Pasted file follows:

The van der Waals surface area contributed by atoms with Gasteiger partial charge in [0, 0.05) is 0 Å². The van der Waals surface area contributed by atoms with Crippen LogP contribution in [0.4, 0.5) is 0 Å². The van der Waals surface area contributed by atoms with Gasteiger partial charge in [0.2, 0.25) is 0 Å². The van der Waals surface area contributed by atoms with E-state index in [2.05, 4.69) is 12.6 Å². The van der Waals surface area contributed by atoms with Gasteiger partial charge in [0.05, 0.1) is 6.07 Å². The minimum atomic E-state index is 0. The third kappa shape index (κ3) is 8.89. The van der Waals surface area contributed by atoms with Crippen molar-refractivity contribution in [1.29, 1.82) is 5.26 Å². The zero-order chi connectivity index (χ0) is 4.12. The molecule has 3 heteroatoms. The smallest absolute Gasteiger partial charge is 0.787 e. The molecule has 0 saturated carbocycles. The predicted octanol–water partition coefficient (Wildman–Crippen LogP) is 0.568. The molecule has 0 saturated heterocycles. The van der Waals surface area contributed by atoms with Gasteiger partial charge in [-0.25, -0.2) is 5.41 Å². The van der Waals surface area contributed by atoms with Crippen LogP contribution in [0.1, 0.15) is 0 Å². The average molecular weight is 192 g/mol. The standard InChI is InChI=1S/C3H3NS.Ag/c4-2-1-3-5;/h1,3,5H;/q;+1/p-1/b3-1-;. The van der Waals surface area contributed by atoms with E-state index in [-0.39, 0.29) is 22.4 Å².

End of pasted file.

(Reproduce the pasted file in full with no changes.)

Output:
The van der Waals surface area contributed by atoms with Gasteiger partial charge in [0, 0.05) is 0 Å². The van der Waals surface area contributed by atoms with Crippen LogP contribution in [0.4, 0.5) is 0 Å². The van der Waals surface area contributed by atoms with Gasteiger partial charge in [0.2, 0.25) is 0 Å². The van der Waals surface area contributed by atoms with E-state index in [2.05, 4.69) is 12.6 Å². The van der Waals surface area contributed by atoms with Gasteiger partial charge in [0.05, 0.1) is 6.07 Å². The minimum atomic E-state index is 0. The third kappa shape index (κ3) is 8.89. The van der Waals surface area contributed by atoms with Crippen molar-refractivity contribution in [1.29, 1.82) is 5.26 Å². The zero-order chi connectivity index (χ0) is 4.12. The molecule has 3 heteroatoms. The smallest absolute Gasteiger partial charge is 0.787 e. The molecule has 0 saturated carbocycles. The predicted octanol–water partition coefficient (Wildman–Crippen LogP) is 0.568. The molecule has 0 saturated heterocycles. The van der Waals surface area contributed by atoms with Gasteiger partial charge in [-0.25, -0.2) is 5.41 Å². The van der Waals surface area contributed by atoms with Crippen LogP contribution in [0.1, 0.15) is 0 Å². The average molecular weight is 192 g/mol. The standard InChI is InChI=1S/C3H3NS.Ag/c4-2-1-3-5;/h1,3,5H;/q;+1/p-1/b3-1-;. The van der Waals surface area contributed by atoms with E-state index in [-0.39, 0.29) is 22.4 Å².